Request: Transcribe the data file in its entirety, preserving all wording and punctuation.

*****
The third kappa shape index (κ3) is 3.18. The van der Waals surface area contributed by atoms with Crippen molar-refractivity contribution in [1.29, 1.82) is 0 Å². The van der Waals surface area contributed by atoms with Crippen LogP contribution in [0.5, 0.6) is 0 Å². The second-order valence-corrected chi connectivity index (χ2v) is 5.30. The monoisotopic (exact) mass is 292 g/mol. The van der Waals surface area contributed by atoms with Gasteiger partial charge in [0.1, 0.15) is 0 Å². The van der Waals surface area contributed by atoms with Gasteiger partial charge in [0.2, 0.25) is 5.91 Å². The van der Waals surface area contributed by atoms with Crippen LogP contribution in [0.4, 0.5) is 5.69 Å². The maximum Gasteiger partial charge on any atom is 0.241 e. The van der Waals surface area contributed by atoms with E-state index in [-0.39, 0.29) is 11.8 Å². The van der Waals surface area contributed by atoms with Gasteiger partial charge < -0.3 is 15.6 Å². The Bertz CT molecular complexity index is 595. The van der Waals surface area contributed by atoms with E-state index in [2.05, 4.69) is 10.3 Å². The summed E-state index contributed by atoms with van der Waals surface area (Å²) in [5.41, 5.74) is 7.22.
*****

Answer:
The third kappa shape index (κ3) is 3.18. The van der Waals surface area contributed by atoms with Crippen molar-refractivity contribution in [1.29, 1.82) is 0 Å². The van der Waals surface area contributed by atoms with Crippen LogP contribution in [0.5, 0.6) is 0 Å². The second-order valence-corrected chi connectivity index (χ2v) is 5.30. The monoisotopic (exact) mass is 292 g/mol. The van der Waals surface area contributed by atoms with Gasteiger partial charge in [0.1, 0.15) is 0 Å². The van der Waals surface area contributed by atoms with Gasteiger partial charge in [0.2, 0.25) is 5.91 Å². The van der Waals surface area contributed by atoms with Crippen LogP contribution in [0.4, 0.5) is 5.69 Å². The maximum Gasteiger partial charge on any atom is 0.241 e. The van der Waals surface area contributed by atoms with E-state index in [-0.39, 0.29) is 11.8 Å². The van der Waals surface area contributed by atoms with Gasteiger partial charge < -0.3 is 15.6 Å². The Bertz CT molecular complexity index is 595. The van der Waals surface area contributed by atoms with E-state index in [2.05, 4.69) is 10.3 Å². The summed E-state index contributed by atoms with van der Waals surface area (Å²) in [5.41, 5.74) is 7.22.